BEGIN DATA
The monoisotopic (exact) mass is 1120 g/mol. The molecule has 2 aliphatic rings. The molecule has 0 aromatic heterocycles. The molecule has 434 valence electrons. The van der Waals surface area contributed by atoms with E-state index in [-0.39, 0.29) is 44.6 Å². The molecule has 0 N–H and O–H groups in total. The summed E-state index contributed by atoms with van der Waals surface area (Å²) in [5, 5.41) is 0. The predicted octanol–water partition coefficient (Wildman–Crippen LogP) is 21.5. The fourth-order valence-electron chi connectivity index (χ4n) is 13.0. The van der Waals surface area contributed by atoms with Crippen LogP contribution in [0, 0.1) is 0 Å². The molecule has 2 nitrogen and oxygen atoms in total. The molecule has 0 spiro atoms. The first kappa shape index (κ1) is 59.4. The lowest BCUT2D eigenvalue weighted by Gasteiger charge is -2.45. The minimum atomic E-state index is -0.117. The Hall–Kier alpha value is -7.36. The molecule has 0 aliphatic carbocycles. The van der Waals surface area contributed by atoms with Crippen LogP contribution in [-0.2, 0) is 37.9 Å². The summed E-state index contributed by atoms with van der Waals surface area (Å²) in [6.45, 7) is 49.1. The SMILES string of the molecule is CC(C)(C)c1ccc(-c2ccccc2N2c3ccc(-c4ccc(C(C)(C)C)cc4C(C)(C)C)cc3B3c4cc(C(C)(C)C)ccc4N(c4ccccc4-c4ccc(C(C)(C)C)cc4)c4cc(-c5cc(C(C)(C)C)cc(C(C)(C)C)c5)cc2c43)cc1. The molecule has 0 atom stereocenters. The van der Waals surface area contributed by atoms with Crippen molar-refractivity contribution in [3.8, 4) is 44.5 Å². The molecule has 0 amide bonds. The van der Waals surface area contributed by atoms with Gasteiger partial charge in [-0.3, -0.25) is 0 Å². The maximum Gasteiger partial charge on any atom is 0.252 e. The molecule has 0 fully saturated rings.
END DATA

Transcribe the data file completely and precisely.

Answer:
The monoisotopic (exact) mass is 1120 g/mol. The molecule has 2 aliphatic rings. The molecule has 0 aromatic heterocycles. The molecule has 434 valence electrons. The van der Waals surface area contributed by atoms with E-state index in [-0.39, 0.29) is 44.6 Å². The molecule has 0 N–H and O–H groups in total. The summed E-state index contributed by atoms with van der Waals surface area (Å²) in [5, 5.41) is 0. The predicted octanol–water partition coefficient (Wildman–Crippen LogP) is 21.5. The fourth-order valence-electron chi connectivity index (χ4n) is 13.0. The van der Waals surface area contributed by atoms with Crippen LogP contribution in [0, 0.1) is 0 Å². The molecule has 2 nitrogen and oxygen atoms in total. The molecule has 0 spiro atoms. The first kappa shape index (κ1) is 59.4. The lowest BCUT2D eigenvalue weighted by Gasteiger charge is -2.45. The minimum atomic E-state index is -0.117. The Hall–Kier alpha value is -7.36. The molecule has 0 aliphatic carbocycles. The van der Waals surface area contributed by atoms with Crippen LogP contribution in [-0.2, 0) is 37.9 Å². The summed E-state index contributed by atoms with van der Waals surface area (Å²) in [6.45, 7) is 49.1. The SMILES string of the molecule is CC(C)(C)c1ccc(-c2ccccc2N2c3ccc(-c4ccc(C(C)(C)C)cc4C(C)(C)C)cc3B3c4cc(C(C)(C)C)ccc4N(c4ccccc4-c4ccc(C(C)(C)C)cc4)c4cc(-c5cc(C(C)(C)C)cc(C(C)(C)C)c5)cc2c43)cc1. The molecule has 0 atom stereocenters. The van der Waals surface area contributed by atoms with Crippen molar-refractivity contribution in [3.8, 4) is 44.5 Å². The molecule has 0 amide bonds. The van der Waals surface area contributed by atoms with Gasteiger partial charge in [-0.3, -0.25) is 0 Å². The maximum Gasteiger partial charge on any atom is 0.252 e. The molecule has 0 fully saturated rings.